Absolutely all Adobe Photoshop tools work with the selected part of the image. This can be a layer and / or a selection on the active layer.

This approach is natural. In order to manipulate any object, we must pick it up or focus our attention on it.

For clarity, all changes within the lesson will be made on a part of the photo. To do this, simply select a fragment.

Brightness / Contrast

Brightness / Contrast is the easiest tool to use. To correct it, go to the menu " Image " - " Correction " - " Brightness / Contrast " (If you have an English version of Adobe Photoshop, then "Image" - "Adjustment" - "Brightness / Contrast").

Demonstration of the Brightness / Contrast Tool

The resulting menu tool palette is spartan. Two adjustment scales are available to the user. The top one is responsible for the brightness parameters, the bottom one is for contrast. The work algorithm is as follows:

  • Call the tool
  • For clarity, check the box next to " Preview "
  • By moving the sliders under the adjustment bars (or by specifying numerical values), set the required brightness and contrast parameters
  • Click OK

Hint : If, as a result of setting the maximum values of brightness or contrast, the quality of the photo is "not reached", click OK and call the tool again. The slider positions will be at 0. Thus, the same tool can be called an infinite number of times.

Sharpening with Levels

The Levels tool is more precise and subtle than the Brightness / Contrast tool. At least with it, you can achieve much more interesting results.

In order to call it, you need to select the menu " Image " - " Correction " - " Levels " (in English "Image "-" Adjustment "-" Levels ").

The content of the Levels palette is richer. The first menu " Set " allows you to use the presets. The second position " Channel " allows you to set parameters not only for the whole image, but also for individual channels. What is a channel is described in the lesson "selection using channels".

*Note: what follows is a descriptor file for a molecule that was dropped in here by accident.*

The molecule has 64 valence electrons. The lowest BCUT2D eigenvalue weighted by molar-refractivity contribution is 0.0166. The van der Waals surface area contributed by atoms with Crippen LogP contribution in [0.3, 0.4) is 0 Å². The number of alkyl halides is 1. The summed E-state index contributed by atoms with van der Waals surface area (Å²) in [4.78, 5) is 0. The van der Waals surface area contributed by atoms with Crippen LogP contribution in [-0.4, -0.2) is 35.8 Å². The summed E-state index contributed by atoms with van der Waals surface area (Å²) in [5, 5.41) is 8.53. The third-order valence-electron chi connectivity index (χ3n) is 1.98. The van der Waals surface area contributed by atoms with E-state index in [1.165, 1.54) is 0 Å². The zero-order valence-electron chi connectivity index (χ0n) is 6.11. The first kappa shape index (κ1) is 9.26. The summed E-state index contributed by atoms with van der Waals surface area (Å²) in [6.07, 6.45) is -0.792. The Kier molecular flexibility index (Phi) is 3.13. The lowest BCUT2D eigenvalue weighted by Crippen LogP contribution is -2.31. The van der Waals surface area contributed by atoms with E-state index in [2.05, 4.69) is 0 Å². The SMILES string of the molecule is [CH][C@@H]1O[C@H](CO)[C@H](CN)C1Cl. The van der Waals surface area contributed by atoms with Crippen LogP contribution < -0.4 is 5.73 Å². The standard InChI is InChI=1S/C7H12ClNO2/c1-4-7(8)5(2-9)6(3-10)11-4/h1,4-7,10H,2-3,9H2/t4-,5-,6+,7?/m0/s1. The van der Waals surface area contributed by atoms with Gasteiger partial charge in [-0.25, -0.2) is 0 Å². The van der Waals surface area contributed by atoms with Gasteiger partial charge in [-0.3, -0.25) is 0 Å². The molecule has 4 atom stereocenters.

The central part is the image histogram. This is a display of the amount of information on a scale from light (white) to dark (black).

Below the histogram is the brightness scale with three sliders (sliders). They are marked in black, white and gray.

Demonstration of the

Black and white define the point of black and white, respectively. This means that if the black slider is moved to the right, then all the colors on the histogram that are to the left will turn black. That is, we are setting a new "black point". Pixels to the right (up to a gray point) are darkened.

The white slider sets the white point in the same way.

Given that contrast is an enhancement of dark and white, adjusting these two points can achieve a lot.

More subtle correction - gray slider. He is responsible for the level of 50% shading. That is, by moving it left or right, you can lighten or darken the entire photo.

There is another scale at the bottom: " Output Values ". It is designed to correct black and white points. If you change the levels, then everything between the positions of the sliders and the borders will be considered white and black, respectively.

Note : For all its simplicity, the Output Values menu has an interesting property. The sliders can be "swapped", which results in a complete or partial inversion of the image. A very interesting effect.

The algorithm for working with levels is as follows:

  • Call the tool
  • Set " Preview "
  • Use the sliders to adjust the white point, black point and 50% shading
  • If necessary, modify the block " Output values "
  • Click OK

The Levels tool can be used countless times. A new call leads to the opening of the histogram of the already changed image: even if you have narrowed the displayed area to the minimum, when you call it again, the remaining pixels will be distributed over the entire histogram.